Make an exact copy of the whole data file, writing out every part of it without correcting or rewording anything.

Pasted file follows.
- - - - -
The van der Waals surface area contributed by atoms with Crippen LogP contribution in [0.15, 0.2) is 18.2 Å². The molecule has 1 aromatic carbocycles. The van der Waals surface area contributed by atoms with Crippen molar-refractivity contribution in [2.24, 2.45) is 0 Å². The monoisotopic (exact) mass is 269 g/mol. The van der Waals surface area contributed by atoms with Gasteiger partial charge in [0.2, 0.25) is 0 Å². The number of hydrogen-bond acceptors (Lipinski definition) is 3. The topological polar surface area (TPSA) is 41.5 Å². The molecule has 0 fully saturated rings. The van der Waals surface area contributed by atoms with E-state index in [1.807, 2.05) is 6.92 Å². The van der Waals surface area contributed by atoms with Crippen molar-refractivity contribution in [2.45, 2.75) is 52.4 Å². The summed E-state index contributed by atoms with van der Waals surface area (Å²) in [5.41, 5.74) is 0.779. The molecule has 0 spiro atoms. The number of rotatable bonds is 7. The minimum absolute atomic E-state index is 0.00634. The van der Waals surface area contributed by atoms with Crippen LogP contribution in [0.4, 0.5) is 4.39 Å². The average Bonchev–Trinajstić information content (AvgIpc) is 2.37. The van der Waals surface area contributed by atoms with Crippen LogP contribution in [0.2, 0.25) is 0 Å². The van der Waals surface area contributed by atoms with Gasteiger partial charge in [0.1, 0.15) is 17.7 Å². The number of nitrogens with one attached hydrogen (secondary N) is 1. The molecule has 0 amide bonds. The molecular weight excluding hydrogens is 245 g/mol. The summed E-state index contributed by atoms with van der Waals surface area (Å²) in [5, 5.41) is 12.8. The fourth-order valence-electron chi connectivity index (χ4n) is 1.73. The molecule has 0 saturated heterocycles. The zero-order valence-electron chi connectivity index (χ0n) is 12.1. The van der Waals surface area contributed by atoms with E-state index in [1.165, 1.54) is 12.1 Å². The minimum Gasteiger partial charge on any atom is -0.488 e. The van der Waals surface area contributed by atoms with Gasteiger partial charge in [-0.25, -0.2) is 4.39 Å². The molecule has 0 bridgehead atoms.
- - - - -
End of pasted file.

The van der Waals surface area contributed by atoms with Crippen LogP contribution in [0.15, 0.2) is 18.2 Å². The molecule has 1 aromatic carbocycles. The van der Waals surface area contributed by atoms with Crippen molar-refractivity contribution in [2.24, 2.45) is 0 Å². The monoisotopic (exact) mass is 269 g/mol. The van der Waals surface area contributed by atoms with Gasteiger partial charge in [0.2, 0.25) is 0 Å². The number of hydrogen-bond acceptors (Lipinski definition) is 3. The topological polar surface area (TPSA) is 41.5 Å². The molecule has 0 fully saturated rings. The van der Waals surface area contributed by atoms with E-state index in [1.807, 2.05) is 6.92 Å². The van der Waals surface area contributed by atoms with Crippen molar-refractivity contribution in [2.45, 2.75) is 52.4 Å². The summed E-state index contributed by atoms with van der Waals surface area (Å²) in [5.41, 5.74) is 0.779. The molecule has 0 spiro atoms. The number of rotatable bonds is 7. The minimum absolute atomic E-state index is 0.00634. The van der Waals surface area contributed by atoms with Crippen LogP contribution in [0.4, 0.5) is 4.39 Å². The average Bonchev–Trinajstić information content (AvgIpc) is 2.37. The van der Waals surface area contributed by atoms with Crippen LogP contribution in [0.2, 0.25) is 0 Å². The van der Waals surface area contributed by atoms with Gasteiger partial charge in [0.1, 0.15) is 17.7 Å². The number of nitrogens with one attached hydrogen (secondary N) is 1. The molecule has 0 amide bonds. The molecular weight excluding hydrogens is 245 g/mol. The summed E-state index contributed by atoms with van der Waals surface area (Å²) in [5, 5.41) is 12.8. The fourth-order valence-electron chi connectivity index (χ4n) is 1.73. The molecule has 0 saturated heterocycles. The zero-order valence-electron chi connectivity index (χ0n) is 12.1. The van der Waals surface area contributed by atoms with E-state index in [1.165, 1.54) is 12.1 Å². The minimum Gasteiger partial charge on any atom is -0.488 e. The van der Waals surface area contributed by atoms with Gasteiger partial charge in [-0.25, -0.2) is 4.39 Å². The molecule has 0 bridgehead atoms.